The National Hurricane Center upgraded a storm developing in the Atlantic Ocean to a hurricane, CNN reported Thursday. Hurricane Alex is now the first hurricane to brew in the Atlantic Ocean in January since 1938, and is the first Atlantic hurricane to exist in January since Hurricane Alice in 1955.
The Atlantic hurricane season officially runs from June 1 through Nov. 30, however storms sometimes occur outside that time frame. A tropical storm reportedly forms before June about once every 10 years, which is the same rate for postseason formations. Alex appeared to have originally formed off the United States' southeast coast around Jan. 7, passing near Bermuda on its way to Europe, Newsmax reported.
“Gale-force winds from a swirling body of low pressure that passed north of Bermuda caused sporadic power outages, and had many wondering if hurricane season had somehow come back," the Royal Gazette previously reported.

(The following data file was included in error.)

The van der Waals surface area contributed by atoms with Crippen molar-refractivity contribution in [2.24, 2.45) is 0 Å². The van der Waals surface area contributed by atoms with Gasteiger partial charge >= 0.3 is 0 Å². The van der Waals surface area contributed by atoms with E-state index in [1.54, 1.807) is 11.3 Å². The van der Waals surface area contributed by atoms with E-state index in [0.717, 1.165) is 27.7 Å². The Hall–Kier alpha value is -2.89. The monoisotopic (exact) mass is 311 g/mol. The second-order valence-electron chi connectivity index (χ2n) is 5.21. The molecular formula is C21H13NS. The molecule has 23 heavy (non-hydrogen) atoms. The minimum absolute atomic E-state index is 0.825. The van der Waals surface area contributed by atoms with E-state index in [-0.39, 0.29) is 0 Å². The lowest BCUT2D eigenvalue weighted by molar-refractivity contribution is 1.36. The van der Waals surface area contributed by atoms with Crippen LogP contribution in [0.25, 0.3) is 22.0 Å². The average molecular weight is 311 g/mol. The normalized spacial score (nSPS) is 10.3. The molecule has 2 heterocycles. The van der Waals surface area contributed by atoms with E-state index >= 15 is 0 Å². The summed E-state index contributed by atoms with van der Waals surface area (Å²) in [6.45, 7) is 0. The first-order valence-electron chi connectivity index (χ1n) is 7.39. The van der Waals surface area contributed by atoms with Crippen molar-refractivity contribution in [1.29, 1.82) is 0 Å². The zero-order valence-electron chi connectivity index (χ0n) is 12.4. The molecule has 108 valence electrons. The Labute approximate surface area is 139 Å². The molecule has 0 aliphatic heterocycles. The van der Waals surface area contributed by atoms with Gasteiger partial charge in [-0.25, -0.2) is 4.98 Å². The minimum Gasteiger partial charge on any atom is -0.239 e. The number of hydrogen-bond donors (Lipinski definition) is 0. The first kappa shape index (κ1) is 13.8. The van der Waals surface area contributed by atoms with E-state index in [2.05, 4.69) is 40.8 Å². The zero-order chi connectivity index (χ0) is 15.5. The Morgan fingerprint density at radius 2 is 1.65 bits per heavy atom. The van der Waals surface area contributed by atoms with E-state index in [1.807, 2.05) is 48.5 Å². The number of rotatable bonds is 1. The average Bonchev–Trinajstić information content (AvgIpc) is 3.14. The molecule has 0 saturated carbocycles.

— BBC Weather (@bbcweather) January 14, 2016
With winds of 85 mph, Hurricane Alex is headed north-northeast at 20 mph toward the Azores islands, located about 850 miles west of Portugal, USA Today reported. A hurricane warning has been issued for several islands in the central Azores including Faial, Pico, Sao Jorge, Graciosa and Terceira, as well as for Sao Miguel and Santa Maria, located in the eastern Azores. Conditions are expected to spread over the islands by Friday.
Alex is expected to produce 3 to 5 inches of rain over the Azores through Friday, according to the National Hurricane Center. The heavy rain “could produce life-threatening flash floods and mudslides” and a storm surge is expected to yield substantial coastal flooding.
As of Thursday morning, there was no expectation that Alex will directly strike the U.S. or mainland Europe; it was predicted to head north, approaching Greenland early Sunday morning.